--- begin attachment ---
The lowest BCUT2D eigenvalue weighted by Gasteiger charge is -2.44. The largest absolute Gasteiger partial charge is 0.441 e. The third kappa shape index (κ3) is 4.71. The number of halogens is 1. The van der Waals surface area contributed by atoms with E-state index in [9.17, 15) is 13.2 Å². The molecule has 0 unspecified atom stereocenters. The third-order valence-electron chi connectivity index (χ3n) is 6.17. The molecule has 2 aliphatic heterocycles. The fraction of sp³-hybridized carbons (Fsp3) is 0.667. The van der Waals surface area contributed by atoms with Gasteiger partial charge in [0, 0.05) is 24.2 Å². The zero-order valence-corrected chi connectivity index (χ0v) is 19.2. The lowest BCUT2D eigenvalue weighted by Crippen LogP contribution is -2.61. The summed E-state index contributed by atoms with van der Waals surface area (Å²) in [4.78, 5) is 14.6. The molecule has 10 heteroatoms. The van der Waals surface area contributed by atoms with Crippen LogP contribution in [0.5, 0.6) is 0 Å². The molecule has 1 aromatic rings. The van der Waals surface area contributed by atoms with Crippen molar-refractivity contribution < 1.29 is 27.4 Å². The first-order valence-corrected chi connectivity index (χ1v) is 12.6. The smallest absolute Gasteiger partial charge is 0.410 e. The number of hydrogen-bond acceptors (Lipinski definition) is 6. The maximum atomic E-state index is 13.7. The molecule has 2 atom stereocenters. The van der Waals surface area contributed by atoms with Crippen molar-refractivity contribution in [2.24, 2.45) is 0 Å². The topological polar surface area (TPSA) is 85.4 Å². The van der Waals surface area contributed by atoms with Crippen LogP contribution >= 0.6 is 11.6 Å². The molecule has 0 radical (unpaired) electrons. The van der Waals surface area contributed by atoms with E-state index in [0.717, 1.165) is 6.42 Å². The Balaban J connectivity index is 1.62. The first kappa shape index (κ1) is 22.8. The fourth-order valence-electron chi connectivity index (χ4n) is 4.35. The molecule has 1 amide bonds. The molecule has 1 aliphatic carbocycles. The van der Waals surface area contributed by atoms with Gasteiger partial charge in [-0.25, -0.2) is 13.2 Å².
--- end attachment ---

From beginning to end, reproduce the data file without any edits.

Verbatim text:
The lowest BCUT2D eigenvalue weighted by Gasteiger charge is -2.44. The largest absolute Gasteiger partial charge is 0.441 e. The third kappa shape index (κ3) is 4.71. The number of halogens is 1. The van der Waals surface area contributed by atoms with E-state index in [9.17, 15) is 13.2 Å². The molecule has 0 unspecified atom stereocenters. The third-order valence-electron chi connectivity index (χ3n) is 6.17. The molecule has 2 aliphatic heterocycles. The fraction of sp³-hybridized carbons (Fsp3) is 0.667. The van der Waals surface area contributed by atoms with Gasteiger partial charge in [0, 0.05) is 24.2 Å². The zero-order valence-corrected chi connectivity index (χ0v) is 19.2. The lowest BCUT2D eigenvalue weighted by Crippen LogP contribution is -2.61. The summed E-state index contributed by atoms with van der Waals surface area (Å²) in [4.78, 5) is 14.6. The molecule has 10 heteroatoms. The van der Waals surface area contributed by atoms with Crippen LogP contribution in [0.5, 0.6) is 0 Å². The molecule has 1 aromatic rings. The van der Waals surface area contributed by atoms with Crippen molar-refractivity contribution < 1.29 is 27.4 Å². The first-order valence-corrected chi connectivity index (χ1v) is 12.6. The smallest absolute Gasteiger partial charge is 0.410 e. The number of hydrogen-bond acceptors (Lipinski definition) is 6. The maximum atomic E-state index is 13.7. The molecule has 2 atom stereocenters. The van der Waals surface area contributed by atoms with Crippen molar-refractivity contribution in [2.24, 2.45) is 0 Å². The topological polar surface area (TPSA) is 85.4 Å². The van der Waals surface area contributed by atoms with Crippen LogP contribution >= 0.6 is 11.6 Å². The molecule has 0 radical (unpaired) electrons. The van der Waals surface area contributed by atoms with E-state index in [0.717, 1.165) is 6.42 Å². The Balaban J connectivity index is 1.62. The first kappa shape index (κ1) is 22.8. The fourth-order valence-electron chi connectivity index (χ4n) is 4.35. The molecule has 1 amide bonds. The molecule has 1 aliphatic carbocycles. The van der Waals surface area contributed by atoms with Gasteiger partial charge in [-0.25, -0.2) is 13.2 Å².